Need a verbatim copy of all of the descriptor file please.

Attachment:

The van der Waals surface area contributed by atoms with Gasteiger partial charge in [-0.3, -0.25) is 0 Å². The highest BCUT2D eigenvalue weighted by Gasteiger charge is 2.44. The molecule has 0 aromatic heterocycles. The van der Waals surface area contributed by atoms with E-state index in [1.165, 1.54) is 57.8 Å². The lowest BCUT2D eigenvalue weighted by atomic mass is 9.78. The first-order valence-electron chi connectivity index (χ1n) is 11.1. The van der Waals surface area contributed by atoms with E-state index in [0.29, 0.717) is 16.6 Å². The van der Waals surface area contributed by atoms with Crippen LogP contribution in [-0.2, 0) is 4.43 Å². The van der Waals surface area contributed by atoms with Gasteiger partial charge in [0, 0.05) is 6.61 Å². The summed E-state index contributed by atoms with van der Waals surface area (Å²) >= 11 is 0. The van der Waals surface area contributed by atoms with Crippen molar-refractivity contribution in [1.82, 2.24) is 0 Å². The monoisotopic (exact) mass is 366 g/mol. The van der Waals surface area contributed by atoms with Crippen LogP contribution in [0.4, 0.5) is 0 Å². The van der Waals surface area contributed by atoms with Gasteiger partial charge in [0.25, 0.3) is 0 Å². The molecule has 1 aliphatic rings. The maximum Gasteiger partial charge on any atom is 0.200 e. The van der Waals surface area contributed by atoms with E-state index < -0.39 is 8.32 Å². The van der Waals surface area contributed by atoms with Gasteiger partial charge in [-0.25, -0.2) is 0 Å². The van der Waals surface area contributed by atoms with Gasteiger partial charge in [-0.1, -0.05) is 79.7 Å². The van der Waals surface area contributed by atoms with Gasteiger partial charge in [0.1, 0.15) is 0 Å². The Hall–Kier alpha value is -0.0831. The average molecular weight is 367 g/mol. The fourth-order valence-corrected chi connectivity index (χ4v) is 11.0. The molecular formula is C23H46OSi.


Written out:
The van der Waals surface area contributed by atoms with Gasteiger partial charge in [-0.3, -0.25) is 0 Å². The highest BCUT2D eigenvalue weighted by Gasteiger charge is 2.44. The molecule has 0 aromatic heterocycles. The van der Waals surface area contributed by atoms with E-state index in [1.165, 1.54) is 57.8 Å². The lowest BCUT2D eigenvalue weighted by atomic mass is 9.78. The first-order valence-electron chi connectivity index (χ1n) is 11.1. The van der Waals surface area contributed by atoms with E-state index in [0.29, 0.717) is 16.6 Å². The van der Waals surface area contributed by atoms with Crippen LogP contribution in [-0.2, 0) is 4.43 Å². The van der Waals surface area contributed by atoms with Gasteiger partial charge in [0, 0.05) is 6.61 Å². The summed E-state index contributed by atoms with van der Waals surface area (Å²) >= 11 is 0. The van der Waals surface area contributed by atoms with Crippen molar-refractivity contribution in [1.82, 2.24) is 0 Å². The monoisotopic (exact) mass is 366 g/mol. The van der Waals surface area contributed by atoms with Crippen LogP contribution in [0.4, 0.5) is 0 Å². The van der Waals surface area contributed by atoms with Gasteiger partial charge in [0.25, 0.3) is 0 Å². The molecule has 1 aliphatic rings. The maximum Gasteiger partial charge on any atom is 0.200 e. The van der Waals surface area contributed by atoms with E-state index < -0.39 is 8.32 Å². The van der Waals surface area contributed by atoms with Gasteiger partial charge in [-0.25, -0.2) is 0 Å². The van der Waals surface area contributed by atoms with Gasteiger partial charge in [-0.1, -0.05) is 79.7 Å². The van der Waals surface area contributed by atoms with Gasteiger partial charge in [0.1, 0.15) is 0 Å². The Hall–Kier alpha value is -0.0831. The average molecular weight is 367 g/mol. The fourth-order valence-corrected chi connectivity index (χ4v) is 11.0. The molecular formula is C23H46OSi.